A mob of protesters surrounded Rand Paul and his wife as they were leaving the White House, and demanded they join in on a “Say Her Name” chant, referring to Breonna Taylor. Ironically, Paul was the only member of Congress to introduce legislation in her honor…
Republican Senator Rand Paul says he and his wife were surrounded by more than 100 protesters who were outside the White House on Thursday night while President Trump accepted the Republican nomination. It was a very tense scene where police former a barrier between Paul and his wife, and the protesters that surrounded them.
They can be heard shouting “Say her name” in reference to Breonna Taylor, and Paul claims multiple protesters threatened him directly and were calling for violence against him if he didn’t join in with the chant. Paul actually represents the state of Kentucky, where Breonna Taylor was murdered after police conducting a no-knock raid targeted her apartment by mistake. In response to her tragic death, Paul introduced the Justice For Breonna Taylor Act back in June, which was aimed at ending the practice of no-knock raids altogether.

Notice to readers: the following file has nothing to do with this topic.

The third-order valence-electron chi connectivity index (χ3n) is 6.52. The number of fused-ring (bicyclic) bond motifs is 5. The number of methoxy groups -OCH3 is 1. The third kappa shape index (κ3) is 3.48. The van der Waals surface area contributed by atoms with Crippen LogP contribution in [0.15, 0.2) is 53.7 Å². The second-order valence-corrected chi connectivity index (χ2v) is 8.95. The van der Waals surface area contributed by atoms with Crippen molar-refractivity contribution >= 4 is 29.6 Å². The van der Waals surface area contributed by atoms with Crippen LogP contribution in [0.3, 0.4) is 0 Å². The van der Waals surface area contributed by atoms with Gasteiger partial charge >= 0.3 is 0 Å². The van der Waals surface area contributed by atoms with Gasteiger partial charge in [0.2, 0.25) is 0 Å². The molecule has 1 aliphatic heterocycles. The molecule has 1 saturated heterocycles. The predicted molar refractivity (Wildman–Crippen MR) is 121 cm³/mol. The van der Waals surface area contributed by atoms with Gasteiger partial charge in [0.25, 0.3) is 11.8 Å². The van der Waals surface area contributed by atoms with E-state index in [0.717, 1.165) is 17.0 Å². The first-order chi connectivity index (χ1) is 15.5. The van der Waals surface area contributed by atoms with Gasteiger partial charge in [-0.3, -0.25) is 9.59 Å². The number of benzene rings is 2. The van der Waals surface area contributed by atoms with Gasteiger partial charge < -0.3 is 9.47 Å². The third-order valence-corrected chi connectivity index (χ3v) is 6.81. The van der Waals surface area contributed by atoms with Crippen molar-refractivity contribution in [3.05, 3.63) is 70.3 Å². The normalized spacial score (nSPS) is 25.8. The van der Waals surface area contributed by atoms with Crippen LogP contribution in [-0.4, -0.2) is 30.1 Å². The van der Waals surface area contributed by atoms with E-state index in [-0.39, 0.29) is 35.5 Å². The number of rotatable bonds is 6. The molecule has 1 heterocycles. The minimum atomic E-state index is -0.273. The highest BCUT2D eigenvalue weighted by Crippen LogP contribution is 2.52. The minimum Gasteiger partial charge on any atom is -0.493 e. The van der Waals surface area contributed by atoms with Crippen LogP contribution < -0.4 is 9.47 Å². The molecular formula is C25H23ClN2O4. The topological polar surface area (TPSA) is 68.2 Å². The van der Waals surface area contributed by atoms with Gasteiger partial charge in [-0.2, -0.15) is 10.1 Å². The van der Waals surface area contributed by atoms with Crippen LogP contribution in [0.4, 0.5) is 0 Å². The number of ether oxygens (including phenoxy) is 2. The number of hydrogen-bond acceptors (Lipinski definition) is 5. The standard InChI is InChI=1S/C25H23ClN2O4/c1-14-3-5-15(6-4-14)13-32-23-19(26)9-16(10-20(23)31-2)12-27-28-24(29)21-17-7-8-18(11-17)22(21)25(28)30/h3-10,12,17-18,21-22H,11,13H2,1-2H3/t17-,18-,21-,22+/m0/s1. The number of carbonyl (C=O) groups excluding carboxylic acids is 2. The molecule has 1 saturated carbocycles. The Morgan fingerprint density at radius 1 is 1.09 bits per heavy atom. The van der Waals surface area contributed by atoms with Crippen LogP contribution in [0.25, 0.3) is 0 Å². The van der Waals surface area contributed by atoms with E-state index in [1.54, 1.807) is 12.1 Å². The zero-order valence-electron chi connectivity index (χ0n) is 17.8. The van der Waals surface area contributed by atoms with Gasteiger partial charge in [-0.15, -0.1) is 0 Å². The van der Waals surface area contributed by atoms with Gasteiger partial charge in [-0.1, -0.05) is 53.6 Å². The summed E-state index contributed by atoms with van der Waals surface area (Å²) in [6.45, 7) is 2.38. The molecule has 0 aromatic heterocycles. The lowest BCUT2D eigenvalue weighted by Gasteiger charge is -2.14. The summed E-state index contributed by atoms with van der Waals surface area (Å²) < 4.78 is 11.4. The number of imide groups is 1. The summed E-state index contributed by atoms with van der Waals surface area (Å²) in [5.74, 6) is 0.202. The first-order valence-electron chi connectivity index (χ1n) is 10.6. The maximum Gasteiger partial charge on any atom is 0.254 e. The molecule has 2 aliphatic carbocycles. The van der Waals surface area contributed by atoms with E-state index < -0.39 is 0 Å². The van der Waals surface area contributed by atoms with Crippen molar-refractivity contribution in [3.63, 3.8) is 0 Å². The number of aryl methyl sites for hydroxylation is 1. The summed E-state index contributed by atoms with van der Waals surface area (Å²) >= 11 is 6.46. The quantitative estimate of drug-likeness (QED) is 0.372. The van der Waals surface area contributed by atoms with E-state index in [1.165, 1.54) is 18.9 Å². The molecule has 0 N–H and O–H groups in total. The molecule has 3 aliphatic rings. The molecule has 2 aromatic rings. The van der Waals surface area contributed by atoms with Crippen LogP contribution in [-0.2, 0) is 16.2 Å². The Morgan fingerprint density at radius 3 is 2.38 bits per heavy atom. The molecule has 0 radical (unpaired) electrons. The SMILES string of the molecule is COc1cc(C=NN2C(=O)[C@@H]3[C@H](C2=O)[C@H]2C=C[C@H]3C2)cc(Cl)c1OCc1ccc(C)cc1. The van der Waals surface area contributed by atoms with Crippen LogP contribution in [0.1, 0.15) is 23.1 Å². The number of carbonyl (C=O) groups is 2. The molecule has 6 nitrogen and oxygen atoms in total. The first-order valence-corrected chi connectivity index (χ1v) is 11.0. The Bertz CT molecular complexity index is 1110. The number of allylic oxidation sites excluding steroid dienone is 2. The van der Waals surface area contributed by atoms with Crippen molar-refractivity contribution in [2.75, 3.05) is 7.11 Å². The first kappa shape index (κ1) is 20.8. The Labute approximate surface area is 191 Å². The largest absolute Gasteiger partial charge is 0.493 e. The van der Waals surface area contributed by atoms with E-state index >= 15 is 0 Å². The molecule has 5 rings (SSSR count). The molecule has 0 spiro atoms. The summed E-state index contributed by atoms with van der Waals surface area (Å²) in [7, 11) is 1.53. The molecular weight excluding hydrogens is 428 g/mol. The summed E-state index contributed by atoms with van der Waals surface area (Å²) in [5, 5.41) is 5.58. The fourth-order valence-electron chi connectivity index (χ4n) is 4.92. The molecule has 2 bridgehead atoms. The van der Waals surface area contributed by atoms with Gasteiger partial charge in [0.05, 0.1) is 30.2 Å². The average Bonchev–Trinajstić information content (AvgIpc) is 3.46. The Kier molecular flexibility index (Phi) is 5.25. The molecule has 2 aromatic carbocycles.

During his time as a senator, Paul noted that he has authored 22 bills in support of criminal justice reform. Let’s took a look at a few examples:
In 2015, he introduced the Stop Militarizing Our Police Act to end the transfer of military grade equipment to local law enforcement; the Police CAMERA Act to make body cameras accessible to police; and the Civil Rights Voting Restoration Act to restore federal voting rights for nonviolent offenders. In 2017, he introduced the Pretrial Integrity and Safety Act to provide aid to people who can’t afford bail. And in 2020, he introduced the Fifth Amendment Integrity Restoration Act to end civil asset forfeiture in the US.
Paul made headlines in June after he voted against legislation that would have made lynching a federal hate crime. In response, Paul said he supported the bill but found the language of the bill to be too broad. He released a statement, in which he said, “Under the statute as written, bruises could be considered lynching. That’s a problem, to put someone in jail for 10 years for some kind of altercation. And it also I think demeans how horrible lynching actually was.”
Despite that defense, there have been a number of Democratic lawmakers who have criticized Paul’s decision, even if they have supported his legislation on criminal justice reform in the past